Christoph Büchel, the irrepressible, inexhaustible Swiss provocateur, whose projects have ranged from staging a sex club at Secession in Vienna to allegedly showing the belongings of homeless people at the Frieze New York fair as sculptures to turning his London gallery into a community center, will represent Iceland at the Venice Biennale with a project called THE MOSQUE: The First Mosque in the Historic City of Venice at the Santa Maria della Misericordia church in the city. The Icelandic Art Center and the Ministry of Education, Science and Culture of Iceland made the announcement today, with a press rep emphasizing that, despite the project’s seemingly straightforward name, it will not be a functioning mosque.
So what is it exactly? THE MOSQUE, as the work is being styled, will “serve as a place of activity for the Venice Muslim Community and will offer an ongoing schedule of educational and cultural programs available to the general public,” according to the organizations’ news release, and will include “the physical attributes of Muslim worship—the qibla wall, the mihrab, the minbar, and the large prayer carpet oriented in direction of Mecca—juxtaposed with the existing Catholic architecture of the Church of Santa Maria della Misericordia in a visual analog.” The church dates back to the 10th century, but has been disused for the past four decades.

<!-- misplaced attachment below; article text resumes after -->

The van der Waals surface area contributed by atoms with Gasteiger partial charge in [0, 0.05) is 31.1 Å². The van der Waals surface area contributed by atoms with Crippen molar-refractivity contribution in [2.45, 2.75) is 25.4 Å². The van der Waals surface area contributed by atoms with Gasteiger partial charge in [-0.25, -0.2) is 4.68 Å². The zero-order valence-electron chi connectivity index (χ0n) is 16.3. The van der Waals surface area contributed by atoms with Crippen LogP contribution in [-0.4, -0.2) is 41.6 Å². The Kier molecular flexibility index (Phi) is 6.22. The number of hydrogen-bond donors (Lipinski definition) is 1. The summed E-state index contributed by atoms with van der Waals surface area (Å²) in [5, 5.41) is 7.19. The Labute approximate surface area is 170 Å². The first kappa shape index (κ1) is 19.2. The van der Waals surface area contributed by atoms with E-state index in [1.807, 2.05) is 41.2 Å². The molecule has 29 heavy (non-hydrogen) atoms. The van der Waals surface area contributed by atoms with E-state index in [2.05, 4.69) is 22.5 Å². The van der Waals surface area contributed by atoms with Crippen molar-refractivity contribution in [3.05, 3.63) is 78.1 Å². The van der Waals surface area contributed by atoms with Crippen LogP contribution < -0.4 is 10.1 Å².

Büchel is collaborating with Muslim groups in Venice and Iceland to realize the project, which will include classes in Icelandic and information about how to immigrate to the Iceland, where Muslims are currently at work on a campaign to build the country’s first-ever mosque. Organizers noted that Venice’s city center has also never had a functioning mosque.
“We are proud to support THE MOSQUE, Iceland’s contribution to the Biennale,” Sverrir Agnarsson, the president of the Muslim Community of Iceland, said in a statement released to press. “It is particularly fitting that this project coincides with the campaign to construct the first mosque in Reykjavik. In the past, prejudice and political pressures in both Iceland and Italy made it impossible to imagine mosques in either place.”
Agnarsson added, “It is our hope that—InshaAllah—projects such as these will lead to flourishing activities among Muslims internationally, and to greater, more fulfilling, peace-loving interaction between all of us in Venice, Reykjavik, and cities everywhere.”
As with all things Büchel, one will have to wait for the opening, on May 9, to begin to make sense of what he has created.